Cultural venues along London’s South Bank are to play a key role in helping to accommodate the huge number of people expected to join the queue ahead of paying their respects to Her Majesty The Queen in Westminster Hall.

The Government has prepared a 5-mile route for the expected queue running from the Palace of Westminster, across Lambeth Bridge and along the South Bank, to Southwark Park.

The Lying-in-State opens to the public at 5pm today, 14 September. It will be open 24 hours a day until it closes at 6.30am on 19 September. Any decision to close the queue before then will be communicated widely via government social media channels.

The Southbank Centre, National Theatre, BFI Southbank and Shakespeare’s Globe will be opening their doors 24-hours per day during the period to provide refreshments and comfort breaks to queuers. The BFI will have an outdoor screen showing archive footage of The Queen and her reign, while the Southbank Centre will have displays in its foyers.

The Department for Culture Media & Sport (DCMS) said more than 1,000 volunteers, stewards and Metropolitan Police officers will be on hand to assist and keep members of the public safe.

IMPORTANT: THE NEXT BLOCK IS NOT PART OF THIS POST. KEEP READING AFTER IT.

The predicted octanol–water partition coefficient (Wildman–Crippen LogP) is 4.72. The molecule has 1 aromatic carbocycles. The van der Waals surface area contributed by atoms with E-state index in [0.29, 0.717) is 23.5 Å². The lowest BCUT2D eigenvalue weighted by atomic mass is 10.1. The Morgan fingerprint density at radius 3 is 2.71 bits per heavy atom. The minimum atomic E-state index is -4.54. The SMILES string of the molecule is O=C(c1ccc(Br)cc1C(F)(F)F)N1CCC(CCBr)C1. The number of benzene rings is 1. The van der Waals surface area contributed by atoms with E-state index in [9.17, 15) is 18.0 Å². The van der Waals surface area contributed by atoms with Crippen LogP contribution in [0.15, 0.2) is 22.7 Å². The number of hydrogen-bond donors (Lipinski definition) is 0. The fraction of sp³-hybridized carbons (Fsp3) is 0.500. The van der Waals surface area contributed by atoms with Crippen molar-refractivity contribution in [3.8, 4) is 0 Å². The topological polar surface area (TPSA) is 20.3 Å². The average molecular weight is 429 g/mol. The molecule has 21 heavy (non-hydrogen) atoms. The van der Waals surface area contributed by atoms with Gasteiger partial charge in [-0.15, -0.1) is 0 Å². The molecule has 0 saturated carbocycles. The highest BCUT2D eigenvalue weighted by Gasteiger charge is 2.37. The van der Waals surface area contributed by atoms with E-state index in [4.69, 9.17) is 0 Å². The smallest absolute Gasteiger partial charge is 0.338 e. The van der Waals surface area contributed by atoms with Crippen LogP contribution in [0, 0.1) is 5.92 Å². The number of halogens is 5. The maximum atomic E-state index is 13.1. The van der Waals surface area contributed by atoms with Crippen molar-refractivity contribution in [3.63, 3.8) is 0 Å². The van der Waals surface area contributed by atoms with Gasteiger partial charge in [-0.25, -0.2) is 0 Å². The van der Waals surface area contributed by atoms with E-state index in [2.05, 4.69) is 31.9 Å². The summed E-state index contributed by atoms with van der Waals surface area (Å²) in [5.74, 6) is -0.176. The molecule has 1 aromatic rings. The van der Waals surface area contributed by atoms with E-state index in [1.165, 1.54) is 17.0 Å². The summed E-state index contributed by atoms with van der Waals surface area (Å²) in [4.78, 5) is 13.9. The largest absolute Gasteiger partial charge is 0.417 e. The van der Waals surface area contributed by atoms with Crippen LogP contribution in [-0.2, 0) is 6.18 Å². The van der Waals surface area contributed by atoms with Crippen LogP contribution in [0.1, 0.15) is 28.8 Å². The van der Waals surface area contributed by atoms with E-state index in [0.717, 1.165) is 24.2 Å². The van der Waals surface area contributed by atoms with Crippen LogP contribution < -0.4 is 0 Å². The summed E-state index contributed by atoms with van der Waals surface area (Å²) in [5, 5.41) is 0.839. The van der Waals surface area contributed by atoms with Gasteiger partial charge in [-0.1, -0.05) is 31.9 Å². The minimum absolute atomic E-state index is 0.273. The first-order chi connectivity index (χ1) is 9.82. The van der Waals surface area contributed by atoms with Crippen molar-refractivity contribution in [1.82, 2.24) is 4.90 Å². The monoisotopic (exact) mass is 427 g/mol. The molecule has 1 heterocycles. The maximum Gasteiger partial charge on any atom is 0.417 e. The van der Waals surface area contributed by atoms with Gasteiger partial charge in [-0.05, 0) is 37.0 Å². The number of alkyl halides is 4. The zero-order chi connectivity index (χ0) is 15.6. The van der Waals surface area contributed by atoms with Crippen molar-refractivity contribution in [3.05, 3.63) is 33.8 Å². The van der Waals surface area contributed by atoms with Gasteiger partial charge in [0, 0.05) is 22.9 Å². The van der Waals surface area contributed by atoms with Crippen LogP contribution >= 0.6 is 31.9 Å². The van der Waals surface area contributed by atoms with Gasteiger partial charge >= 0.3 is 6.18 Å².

Elaine Bedell, CEO at the Southbank Centre, which includes the Royal Festival Hall, Queen Elizabeth Hall, Purcell Room and the Hayward Gallery, said, “The Southbank Centre has been privileged to receive The Queen’s support as patron for many years. We’ll be reflecting that long association with an archive display in our foyers and we’ll be playing a curated playlist from speakers in our trees along the river.”

DCMS said the main queue has step free access and there will be a separate accessible route, for those who need it. The accessible route will begin at Tate Britain where timed entry slots will be issued for a queue heading along Millbank to the Palace of Westminster.

Guide dogs, hearing dogs and other official assistance dogs will be permitted in Westminster Hall. British Sign Language interpreters will be available.